Jacques Chirac to stand trial for embezzlement
Jacques Chirac, the former French president, will stand trial for embezzlement in a Paris court early next year, his lawyer said on Tuesday.
The 77-year-old, whose presidency of France ran from 1995 until 2007, could face a ten-year prison sentence and €150,000 fine if found guilty. He will be the first modern French leader to face a corruption trial.
Mr Chirac faces charges of abuse of public funds while he was mayor of Paris. It is alleged that he paid 21 allies for doing non-existent jobs as part of his drive for power in the 1990s. Last month, the Socialist mayor of Paris, Bertrand Delanoë, agreed to drop the town hall's civil lawsuit against Mr Chirac in exchange for €2.2m – the amount of taxpayer's money it claimed was misused.
The ruling conservative UMP party agreed to foot two thirds of the bill while Mr Chirac will have to come up with the remaining €550,000 he allegedly misused between 1992 and 1995. Those were the last three years of his 18-year term as Paris mayor.
Despite the deal, the criminal lawsuit still stands, confirmed Jean Veil, Mr Chirac's lawyer, yesterday.
"Jacques Chirac will go before his judges; he has said so and nothing will change the situation," he told Europe 1 radio.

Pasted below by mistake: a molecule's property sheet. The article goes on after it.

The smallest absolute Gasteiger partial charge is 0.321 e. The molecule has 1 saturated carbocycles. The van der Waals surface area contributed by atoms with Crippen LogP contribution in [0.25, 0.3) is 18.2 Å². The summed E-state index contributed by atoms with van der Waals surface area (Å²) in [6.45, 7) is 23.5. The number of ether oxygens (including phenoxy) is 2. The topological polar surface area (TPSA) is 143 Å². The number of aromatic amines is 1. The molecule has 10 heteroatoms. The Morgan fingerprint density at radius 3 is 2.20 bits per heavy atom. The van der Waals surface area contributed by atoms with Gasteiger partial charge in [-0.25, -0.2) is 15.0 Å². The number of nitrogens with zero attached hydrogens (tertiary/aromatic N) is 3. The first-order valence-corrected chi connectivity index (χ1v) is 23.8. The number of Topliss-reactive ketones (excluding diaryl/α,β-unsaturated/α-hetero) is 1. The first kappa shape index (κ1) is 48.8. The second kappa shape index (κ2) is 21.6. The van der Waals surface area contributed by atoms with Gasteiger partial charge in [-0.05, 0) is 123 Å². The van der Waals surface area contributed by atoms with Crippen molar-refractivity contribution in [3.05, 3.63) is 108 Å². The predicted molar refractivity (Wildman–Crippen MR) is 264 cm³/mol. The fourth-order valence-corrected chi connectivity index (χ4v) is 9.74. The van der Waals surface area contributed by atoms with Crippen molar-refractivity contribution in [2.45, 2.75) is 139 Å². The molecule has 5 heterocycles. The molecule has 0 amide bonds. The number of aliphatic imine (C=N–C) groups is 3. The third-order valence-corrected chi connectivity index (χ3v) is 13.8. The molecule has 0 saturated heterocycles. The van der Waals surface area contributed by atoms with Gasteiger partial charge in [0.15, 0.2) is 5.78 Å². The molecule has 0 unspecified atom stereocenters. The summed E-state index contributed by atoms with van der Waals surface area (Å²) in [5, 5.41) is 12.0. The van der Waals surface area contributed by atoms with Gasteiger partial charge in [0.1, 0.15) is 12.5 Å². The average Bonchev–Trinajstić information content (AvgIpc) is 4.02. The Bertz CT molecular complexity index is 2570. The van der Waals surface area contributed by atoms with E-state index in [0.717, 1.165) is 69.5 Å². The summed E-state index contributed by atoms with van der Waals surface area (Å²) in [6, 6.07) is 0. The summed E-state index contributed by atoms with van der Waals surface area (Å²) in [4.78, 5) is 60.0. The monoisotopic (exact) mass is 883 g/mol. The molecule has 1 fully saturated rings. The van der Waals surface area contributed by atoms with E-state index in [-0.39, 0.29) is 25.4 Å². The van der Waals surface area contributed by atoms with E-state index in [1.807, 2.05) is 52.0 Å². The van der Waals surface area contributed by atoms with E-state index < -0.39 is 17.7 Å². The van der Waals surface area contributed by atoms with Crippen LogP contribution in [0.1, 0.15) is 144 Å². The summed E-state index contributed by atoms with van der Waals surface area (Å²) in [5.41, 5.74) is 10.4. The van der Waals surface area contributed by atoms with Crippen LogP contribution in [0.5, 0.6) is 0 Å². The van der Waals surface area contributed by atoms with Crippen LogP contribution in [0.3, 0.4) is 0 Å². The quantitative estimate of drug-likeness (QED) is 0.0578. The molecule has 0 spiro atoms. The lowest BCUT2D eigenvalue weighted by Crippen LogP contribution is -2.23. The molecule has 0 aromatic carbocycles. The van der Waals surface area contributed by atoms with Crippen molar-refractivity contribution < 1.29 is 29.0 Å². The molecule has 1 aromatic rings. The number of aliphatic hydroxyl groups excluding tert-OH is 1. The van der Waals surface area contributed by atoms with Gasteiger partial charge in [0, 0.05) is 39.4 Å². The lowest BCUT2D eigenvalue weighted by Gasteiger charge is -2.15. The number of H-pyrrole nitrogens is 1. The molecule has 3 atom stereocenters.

"We have resolved the civil problems [and] there remains the trial which will take place in November, or more likely in January or February 2011." The deal between the town hall and the UMP did not amount to admission of guilt, he added.
Mr Chirac lost his presidential immunity from prosecution in 2007, and judges charged him earlier this year after a three-year investigation.
The former head of state also faces separate charges that he paid another seven people for work unrelated to Paris's city council.
Prosecutors are to decide on October 1 if these charges can also be heard at the forthcoming Paris trial.
Mr Chirac, who denies involvement in any "ghost jobs" system, has become a much-loved presidential retiree despite persistent corruption allegations. His recent memoirs were a hit and his political allies are increasingly powerful. François Baroin, a Chirac loyalist and current budget minister could even become the next prime minister.